1-2 cloves garlic, minced (we love lots of garlic, especially in winter, but 1 clove will suffice)
Salt, to taste
1 c. black beans (canned/rinsed/drained or dried/soaked/cooked)
1/2 c. chopped roasted red peppers (I used homemade)
1/2 c. frozen corn, thawed/drained

Cook pasta fully in highly salted water.  Drain and keep warm in pot.  In food processor with blade attachment, puree cilantro, lime juice, oil, pine nuts, and garlic to make pesto.  Season with salt as needed.  Add pesto, beans, and corn to pasta pot and toss to fully combine.  Serve immediately or chill for later.


Staying Active in Winter

V sledding with Daddy on their last Friday home together
I was mentally beating myself up a bit yesterday because we didn't get outside on account of the snowstorm...and didn't get outside as much as I would have liked in the past week.  There is still lots of time for winter fun, of course, but I know that both V and I would benefit from at least a walk on a bright sunny winter day like this.  It's time to let the Vitamin D do it's thing.  Yesterday we were literally inside all day, but in past weeks at least we've ventured out, even if it was to drive to a place where we spent time inside.  I'm working on getting better at this and have some hikes through the snowy woods and other outings in mind--though I'd like to be more spontaneous.

The newest "farm animal,"
Harvey the gecko
On Sunday we headed down to Illinois' Lake County to our friends' organic farm for the annual Founders' Dinner.  Not only is it a celebration of all the kind-hearted folks who put forth the funds to get their farm started over a decade ago, but coincidentally (or not) a gathering of most of our closest friends and their/our families.  We look forward to this annual event as it's often the only chance we all have to be in one room and see how the kiddos have sprouted over the last year--and the kids think it's pretty much a blast to run around together for a few hours as well.  Oh, and the food's not so bad either.  What an understatement.  Our hosts always provide the entree, which in the past has been pork from their own hogs or chickens from a nearby farm.  (Next year's they're hoping to have their own pastured lamb to tempt us!)  This year's meat procurement brought our farmer friend (actually one of Ben's best friends...and half of the reason that Ben and I met) up north to Milwaukee mainly to buy some grass-fed Piedmontese beef from another fellow farmer at the Milwaukee County Winter Farmers' Market, but also to rather spontaneously join us for dinner.  On Sunday, he turned this near-perfect ground beef into a few hulking meatloaves, complete with bacon laid carefully across the top as well as some extra mixed into the loaves.  Yum, 'nuff said.  After mingling, watching kids run wild, and a few people sequestering themselves in a room where another friend had hooked up a portable TV to watch the Packer playoff game (otherwise, there's no television in the farmhouse), we enjoyed a lovely feast, sipped wine and cider, and listened to our fearless farmers give the year-in-review for 2011.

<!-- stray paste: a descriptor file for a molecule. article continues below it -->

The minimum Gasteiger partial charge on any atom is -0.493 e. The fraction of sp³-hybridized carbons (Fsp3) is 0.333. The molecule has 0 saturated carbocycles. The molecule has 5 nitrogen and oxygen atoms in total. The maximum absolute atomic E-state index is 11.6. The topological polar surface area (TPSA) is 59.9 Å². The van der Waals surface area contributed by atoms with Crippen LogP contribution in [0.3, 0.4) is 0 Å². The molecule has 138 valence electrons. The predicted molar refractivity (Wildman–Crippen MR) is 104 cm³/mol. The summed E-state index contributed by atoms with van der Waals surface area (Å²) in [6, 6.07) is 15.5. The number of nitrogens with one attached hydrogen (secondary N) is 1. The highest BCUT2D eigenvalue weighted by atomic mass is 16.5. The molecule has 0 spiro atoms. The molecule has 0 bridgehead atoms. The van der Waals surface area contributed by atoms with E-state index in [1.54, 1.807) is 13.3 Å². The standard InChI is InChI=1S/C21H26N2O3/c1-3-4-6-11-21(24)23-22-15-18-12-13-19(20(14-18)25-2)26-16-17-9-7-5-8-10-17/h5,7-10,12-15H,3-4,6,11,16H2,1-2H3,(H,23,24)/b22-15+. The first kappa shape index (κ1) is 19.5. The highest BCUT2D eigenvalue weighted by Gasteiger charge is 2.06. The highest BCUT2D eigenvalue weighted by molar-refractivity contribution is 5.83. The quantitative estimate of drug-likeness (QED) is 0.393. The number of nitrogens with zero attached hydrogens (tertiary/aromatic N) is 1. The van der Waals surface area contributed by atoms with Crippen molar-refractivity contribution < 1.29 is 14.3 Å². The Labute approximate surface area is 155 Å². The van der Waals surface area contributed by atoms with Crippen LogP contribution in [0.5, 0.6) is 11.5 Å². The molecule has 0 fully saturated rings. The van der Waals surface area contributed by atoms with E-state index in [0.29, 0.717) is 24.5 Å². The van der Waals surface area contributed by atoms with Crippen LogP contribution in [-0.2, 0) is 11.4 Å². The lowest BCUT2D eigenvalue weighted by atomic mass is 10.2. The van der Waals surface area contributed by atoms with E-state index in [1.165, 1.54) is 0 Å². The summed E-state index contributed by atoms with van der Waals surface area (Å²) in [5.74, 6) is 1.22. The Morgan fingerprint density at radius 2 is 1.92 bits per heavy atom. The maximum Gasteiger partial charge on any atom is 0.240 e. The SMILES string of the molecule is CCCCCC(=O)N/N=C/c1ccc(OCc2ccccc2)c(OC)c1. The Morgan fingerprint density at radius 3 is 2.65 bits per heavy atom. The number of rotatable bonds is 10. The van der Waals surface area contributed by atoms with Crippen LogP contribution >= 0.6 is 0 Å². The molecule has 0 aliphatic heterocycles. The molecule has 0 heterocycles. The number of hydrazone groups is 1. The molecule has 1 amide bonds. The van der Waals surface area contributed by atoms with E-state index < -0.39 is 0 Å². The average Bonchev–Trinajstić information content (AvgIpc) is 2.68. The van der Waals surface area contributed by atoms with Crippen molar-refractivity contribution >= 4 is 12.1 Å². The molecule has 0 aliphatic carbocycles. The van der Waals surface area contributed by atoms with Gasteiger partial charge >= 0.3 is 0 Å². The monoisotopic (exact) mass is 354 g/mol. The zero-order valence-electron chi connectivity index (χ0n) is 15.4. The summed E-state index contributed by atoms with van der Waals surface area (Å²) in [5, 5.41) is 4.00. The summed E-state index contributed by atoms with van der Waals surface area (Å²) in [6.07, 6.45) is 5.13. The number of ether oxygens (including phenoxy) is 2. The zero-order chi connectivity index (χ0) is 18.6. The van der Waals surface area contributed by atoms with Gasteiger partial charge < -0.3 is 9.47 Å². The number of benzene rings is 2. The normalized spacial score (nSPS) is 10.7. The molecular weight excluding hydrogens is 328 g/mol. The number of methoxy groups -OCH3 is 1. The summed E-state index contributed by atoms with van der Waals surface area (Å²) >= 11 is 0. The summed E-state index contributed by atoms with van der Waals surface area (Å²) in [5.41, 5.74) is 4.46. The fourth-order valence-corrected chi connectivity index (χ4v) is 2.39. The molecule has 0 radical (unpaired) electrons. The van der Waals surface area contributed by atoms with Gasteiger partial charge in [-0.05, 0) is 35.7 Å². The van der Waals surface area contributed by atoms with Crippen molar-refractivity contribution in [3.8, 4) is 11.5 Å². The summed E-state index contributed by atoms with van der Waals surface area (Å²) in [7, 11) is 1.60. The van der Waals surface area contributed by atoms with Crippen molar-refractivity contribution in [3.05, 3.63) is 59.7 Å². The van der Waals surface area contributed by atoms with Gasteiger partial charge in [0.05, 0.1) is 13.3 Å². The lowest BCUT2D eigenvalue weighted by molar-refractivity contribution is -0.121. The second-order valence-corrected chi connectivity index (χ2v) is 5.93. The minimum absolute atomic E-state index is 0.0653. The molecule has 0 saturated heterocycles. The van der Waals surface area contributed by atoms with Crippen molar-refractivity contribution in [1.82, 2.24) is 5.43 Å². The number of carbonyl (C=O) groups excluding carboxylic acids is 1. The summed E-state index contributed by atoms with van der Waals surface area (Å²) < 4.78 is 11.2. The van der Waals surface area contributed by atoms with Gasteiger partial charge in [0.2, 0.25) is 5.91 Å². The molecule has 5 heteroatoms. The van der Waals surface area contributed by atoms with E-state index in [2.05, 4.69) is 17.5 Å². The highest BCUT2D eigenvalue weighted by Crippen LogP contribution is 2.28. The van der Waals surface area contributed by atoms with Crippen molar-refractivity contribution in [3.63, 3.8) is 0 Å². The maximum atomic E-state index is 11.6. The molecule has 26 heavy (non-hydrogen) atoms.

A few of the many girls enjoying dinner (and this blondie on the L
eating lots of green salad!)

Winter Salad with Herbed Kefir Dressing

This was my contribution to the Founders' Dinner meal.  I had a hankering for a creamy "ranch" dressing the other day and came up with this "healthier" option.  The salad is a loose mixture of your choice of greens, herbs, and sprouts.  This may just be my new favorite greens mix for the season.


Green and red leaf lettuce, torn
Spinach, torn
Butterhead lettuce, torn
Radicchio, shredded
Savoy or regular green cabbage, shredded
Red, Black, and Watermelon Radishes, thinly sliced
Flat-leaf parsley, torn into bite-size pieces
Cilantro, torn into bite-size pieces
Broccoli sprouts (or other sprouts)
Baby greens (chard, mustards, spinach, kale, etc.)

(I used the slicer blade to shred the radicchio and cabbage in the food processor, but these could also be done by hand with a well-sharpened knife.)  Wash and spin dry all ingredients and toss to combine thoroughly.